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Tuning In to the Great TV Labeling Debate

Television: Producers and writers voice fears that sex and violence ratings could lead to censorship, timidity and loss of advertising.


The news that the major broadcast networks are on the verge of adopting a ratings system like the one used in feature films has left television writers and producers unsettled. Not because program labeling is inherently an anathema, many insist, but because no one is certain where it will lead.

"People fear that ratings are the first step toward another kind of censorship," said Carmen Finestra, a creator and executive producer of ABC's popular comedy "Home Improvement." "So many questions remain. If content control becomes a public trust, who will monitor it? Will standards be determined by morals or politics, with everyone trying to outdo each other when it comes to 'family values'?"

Complaints about ratings range from the ideological to the practical, with insiders voicing concern about the impact on programming, the possible loss of advertising support and the difficulty of implementing the system effectively. Part of their consternation stems from the fact that no specifics are in place. Only the Fox network has committed to labeling its product; ABC, CBS and NBC are still in discussions aimed at building industrywide consensus for what would be a historic decision.

What bothers many writers and producers is not the concept of the ratings themselves but that they would be used in conjunction with the V-chip that was mandated for all new TV sets by the new U.S. telecommunications law. The device would electronically "read" each program's rating and block out those the owner has deemed objectionable.

From a creative point of view, says Mona Mangan, executive director of the Writers Guild of America East, there would be a "chilling effect."

"To get their product into the greatest number of homes, producers would aim for the lowest common denominator," she said. "We could end up with a system in which the banal and mundane are the only programs slipping through this alleged 'safety net.' If certain scenes or subjects are eliminated on a wholesale basis, issues that should be dealt with in a complex society would become out of bounds."

An industry-imposed ratings system could foster much needed "self-awareness," counters screenwriter Lionel Chetwynd (TNT's "Kissinger and Nixon"). But an automatic enforcement system such as the V-chip is overly simplistic, he said, because it wouldn't differentiate between the violence in an action movie and a more serious work such as "Schindler's List."

"For it to work, there would have to be daily parental supervision--the lack of which has created the very social pathology from which violence arises," he said. "Besides, creating an artificial threshold for sex and violence could actually make things worse. If a producer knows he's already 'V-chipped out,' what's to deter him from pushing the envelope further? Ratings can be an excuse for irresponsibility."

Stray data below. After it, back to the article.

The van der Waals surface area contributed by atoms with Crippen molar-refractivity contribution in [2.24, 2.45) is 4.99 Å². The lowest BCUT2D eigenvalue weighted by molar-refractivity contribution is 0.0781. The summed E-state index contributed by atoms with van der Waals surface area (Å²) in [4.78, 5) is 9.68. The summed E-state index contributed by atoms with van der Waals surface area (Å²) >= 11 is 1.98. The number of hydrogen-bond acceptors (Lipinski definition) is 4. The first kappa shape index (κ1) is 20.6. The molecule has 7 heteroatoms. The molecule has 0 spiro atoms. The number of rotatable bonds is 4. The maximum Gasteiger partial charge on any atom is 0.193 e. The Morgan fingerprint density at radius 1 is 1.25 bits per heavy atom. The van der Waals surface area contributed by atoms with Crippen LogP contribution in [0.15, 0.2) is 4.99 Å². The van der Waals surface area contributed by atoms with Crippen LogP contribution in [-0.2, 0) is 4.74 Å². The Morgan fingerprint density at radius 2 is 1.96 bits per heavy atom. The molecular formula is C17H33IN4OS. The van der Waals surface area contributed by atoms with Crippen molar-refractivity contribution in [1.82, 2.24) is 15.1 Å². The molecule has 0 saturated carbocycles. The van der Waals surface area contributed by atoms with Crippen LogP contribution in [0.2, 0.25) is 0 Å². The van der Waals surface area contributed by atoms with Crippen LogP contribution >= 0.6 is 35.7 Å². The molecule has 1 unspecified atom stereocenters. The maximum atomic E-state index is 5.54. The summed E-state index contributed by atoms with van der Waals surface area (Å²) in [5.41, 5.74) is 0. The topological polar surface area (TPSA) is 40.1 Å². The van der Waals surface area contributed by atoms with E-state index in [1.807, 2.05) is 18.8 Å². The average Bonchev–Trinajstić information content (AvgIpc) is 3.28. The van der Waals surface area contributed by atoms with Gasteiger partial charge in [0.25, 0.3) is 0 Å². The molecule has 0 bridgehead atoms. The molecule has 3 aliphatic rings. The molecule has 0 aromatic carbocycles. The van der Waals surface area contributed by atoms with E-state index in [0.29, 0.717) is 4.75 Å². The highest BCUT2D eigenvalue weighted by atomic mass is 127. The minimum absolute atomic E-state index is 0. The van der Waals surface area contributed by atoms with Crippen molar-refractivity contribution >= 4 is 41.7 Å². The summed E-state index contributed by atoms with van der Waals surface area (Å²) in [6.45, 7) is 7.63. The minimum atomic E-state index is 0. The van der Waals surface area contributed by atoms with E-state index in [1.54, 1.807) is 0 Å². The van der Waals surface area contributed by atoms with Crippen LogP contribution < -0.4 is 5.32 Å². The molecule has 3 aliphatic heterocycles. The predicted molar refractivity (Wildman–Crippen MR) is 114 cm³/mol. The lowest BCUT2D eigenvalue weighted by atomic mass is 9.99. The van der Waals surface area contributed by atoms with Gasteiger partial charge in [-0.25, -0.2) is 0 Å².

If the VCR experience is any indication, the V-chip would pose technological problems as well, said producer Edgar Scherick ("Raid on Entebbe").

"They better hurry up and invent the damn thing so children can be educated how to program it and deprogram it--and go on to teach their parents," he quipped.

"I have no problem with a canon of reasonable guidelines," he added. "We've already lived under the standards-and-practices codes for decades. But putting a sticker in front of each program will attract the very people it's meant to keep away. It's an ineffective cure far worse than the disease."

Since the volume of programming is huge and production timetables are tight, rating television would be a "logistical nightmare," said Jeffrey Kramer, president of David E. Kelly Productions, which turns out the CBS dramas "Chicago Hope" and "Picket Fences."

"Shows often aren't finished until just before the airdate," he said. "And if a rating was made on the basis of subjectively worded 'log lines' [the written descriptions used in newspapers and TV guides], some of the best episodes of 'Picket Fences'--shows dealing with a pregnant virgin or impugning the Pope's testimony--would have been considered objectionable. The ratings system is a political football and very subjective. What will happen to 'NYPD Blue,' 'Murder One' and 'Chicago Hope'? . . . Advertisers could be frightened away."

The proposed ratings system could only help his show, maintains Tim Johnson, producer of "Dr. Quinn, Medicine Woman," because it received a squeaky clean rating from the Parents Television Council of America. Still, setting standards won't be easy.

"'Dr. Quinn' aims for 'adventure' instead of 'action'--meaning that the action has an emotional motivation and follows the story line," he said. "It's all very subtle--and how do you legislate that?"

"Picket Fences" executive producer Jeff Melvoin calls the proposed ratings system a "potential can of worms."

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